There are many other strong fundamentals that should prevent our property markets from crashing. Our market conditions are very different to previous property downturns.

Currently we have a robust economy, strong population growth, changing demographics a huge deficiency for properties for both owners and tenants, and rising the building costs. All this points to a short downturn with the fundamentals underpinning the next stage of the property cycle.

In previous property market downturns we had an economy in recession, while today our economy is strong and buoyant.

In previous property market downturns immigration fell, as people didn’t want to come to a country with an ailing economy.

This time round Australia is experiencing a population boom, with the current rate of population growth the highest in almost 20 years. Recently released Australian Bureau of Statistics figures reveal that the Australian population increased by 331,872 new residents or 1.6% over the 2007 calendar year. Our rate of population growth has not been this high since 1989. In general these are highly skilled business migrants that are coming with money who are keen to buy houses. Many of these migrants are from Generation X or Y and are balancing our aging natural population. This is a good thing and something the ailing property markets in the USA and Britain would be desperately jealous of.

At the same time our changing demographics, the fact that we have more single and two people households, means that we need more dwellings for the same number of people.

In previous property market downturns we experienced an oversupply of properties. Over- enthusiastic builders built too many apartments and excited property investors put too many new properties onto the letting market. This increased supply of stock in the presence of decreasing demand meant that both property prices and rentals had to fall.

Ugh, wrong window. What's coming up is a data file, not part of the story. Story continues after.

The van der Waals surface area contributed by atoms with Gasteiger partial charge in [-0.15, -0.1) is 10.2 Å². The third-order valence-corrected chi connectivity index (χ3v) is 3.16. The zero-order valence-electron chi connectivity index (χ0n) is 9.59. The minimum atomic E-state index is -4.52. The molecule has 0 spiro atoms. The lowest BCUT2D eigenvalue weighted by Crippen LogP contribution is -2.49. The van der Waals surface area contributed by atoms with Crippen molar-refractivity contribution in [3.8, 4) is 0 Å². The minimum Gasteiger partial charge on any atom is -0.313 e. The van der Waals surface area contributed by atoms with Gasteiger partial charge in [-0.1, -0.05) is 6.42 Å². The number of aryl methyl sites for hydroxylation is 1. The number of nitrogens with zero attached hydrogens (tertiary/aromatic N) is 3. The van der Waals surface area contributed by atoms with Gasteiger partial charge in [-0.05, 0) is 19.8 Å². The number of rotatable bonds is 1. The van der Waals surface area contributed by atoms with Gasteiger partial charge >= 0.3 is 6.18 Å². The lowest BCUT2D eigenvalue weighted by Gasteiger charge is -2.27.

This time round we have a deficiency of stock in the presence of strong demand.

If we combine the low number of new constructions with the shortage of available property supply, accentuated by higher building costs and banks tightening finance for new development, we have a volatile mixture that can only lead to a much higher cost of the next round of new dwellings to be built.

What about all the news of rising interest rates and mortgage stress?

In previous property slumps we had low employment. Rising unemployment with no wages coming into the household meant families were forced to sell their homes. Today we have full employment, which means that even though there are higher loan repayments stretching family budgets, with house hold incomes of rising it’s not likely that owners will walk away from the houses.

Another factor suggesting this property downturn will be short lived is the strongly rising rentals that property investors are receiving all around the country. Rental increases usually lead to rising property values as investors come back into the market chasing stronger yields.

Putting all this together it is unlikely that a property crash is on the cards.

Our property markets are behaving normally working their way through the individual property cycles. Within each state the property markets are fragmented with some suburbs, in particular the more affluent near city and bayside suburbs, still performing strongly, while other suburbs will languish.

Understanding these cycles means that there are great opportunities out there for property investors who are selective and think long term.

Michael Yardney is Director of Metropole – Property Investment Strategists, and a leading property commentator and publisher of Property Investment Update. He is also author of How to Grow a Multi Million Dollar Property - in your spare time and co author of All You Need to Know About Buying and Selling Your Home.